Liked by 1 person

    • I’m so sorry to hear of all the abuse you suffered. And I’m also sorry you haven’t felt you were ever loved. Your mother obviously suffered from some mental illness as well perhaps she had a lot of trauma from her childhood and/or your father, hence the alcoholic statement. There are strangers to you in this world that love you even though we won’t ever meet you. God loves you as well and I pray you will believe that. He has more live and understanding for us than we know. And your brother may have been abused himself and as a child although older than you he was probably scared to help. I don’t know I can only guess and try to have an understanding perspective. Back in that time doctors didn’t get involved and it’s heartbreaking to me to picture you as a child crying and no one helping save you. What we experience shapes us as adults and some things just aren’t fair. There are questions as to why this happened and although I don’t have the answers I do know you are loved. God does love you and I would guess your wife did/does too and your dog as well. Hold on to the light and positivity that good can come out of the suffering and pain.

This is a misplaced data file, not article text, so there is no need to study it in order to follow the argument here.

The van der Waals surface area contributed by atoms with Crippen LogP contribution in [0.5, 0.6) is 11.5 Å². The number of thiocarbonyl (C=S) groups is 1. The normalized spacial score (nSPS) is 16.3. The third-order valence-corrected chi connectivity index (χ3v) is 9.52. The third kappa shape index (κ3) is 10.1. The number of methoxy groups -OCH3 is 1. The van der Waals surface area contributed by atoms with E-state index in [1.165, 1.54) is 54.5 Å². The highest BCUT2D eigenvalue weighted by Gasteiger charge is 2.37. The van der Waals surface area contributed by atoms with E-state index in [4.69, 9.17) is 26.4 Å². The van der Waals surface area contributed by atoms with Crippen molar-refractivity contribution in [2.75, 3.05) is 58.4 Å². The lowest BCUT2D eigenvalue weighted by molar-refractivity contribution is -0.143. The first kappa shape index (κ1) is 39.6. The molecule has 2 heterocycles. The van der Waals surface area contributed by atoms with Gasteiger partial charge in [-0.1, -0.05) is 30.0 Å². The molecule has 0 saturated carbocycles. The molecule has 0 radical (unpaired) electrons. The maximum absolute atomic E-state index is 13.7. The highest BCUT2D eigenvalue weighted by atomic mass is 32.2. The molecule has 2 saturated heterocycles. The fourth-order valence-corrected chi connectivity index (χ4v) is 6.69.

Liked by 1 person

      • Robin Riha wrote: “There are strangers to you in this world that love you even though we won’t ever meet you.”

        Believe it!

        And I think you probably need this:
        🙂 🙂 🙂

        Like

    • I had a difficult time reading your post and I appreciate your courage in writing it. I was diagnosed with PTSD 4 years ago, but couldn’t accept it. My therapist just recently revealed to me the “complex” part only because he knew I was finally ready to handle it. I can certainly relate to much of what you said. I am currently studying to be a child therapist specializing in trauma. I figure if I can help at least one child avoid a lifetime of suffering then my experiences will have meaning. I, too, have a dog for therapeutic purposes. She will eventually help me with the children, but for now she is teaching me and preparing me to accept the truth of my “forgotten” past.

      Liked by 1 person

    • Hi Les,
      Your story is very touching! I am so sorry you went through so difficult times! As the others commented, it is amazing to acknowledge how you made it and what a brave heart you have.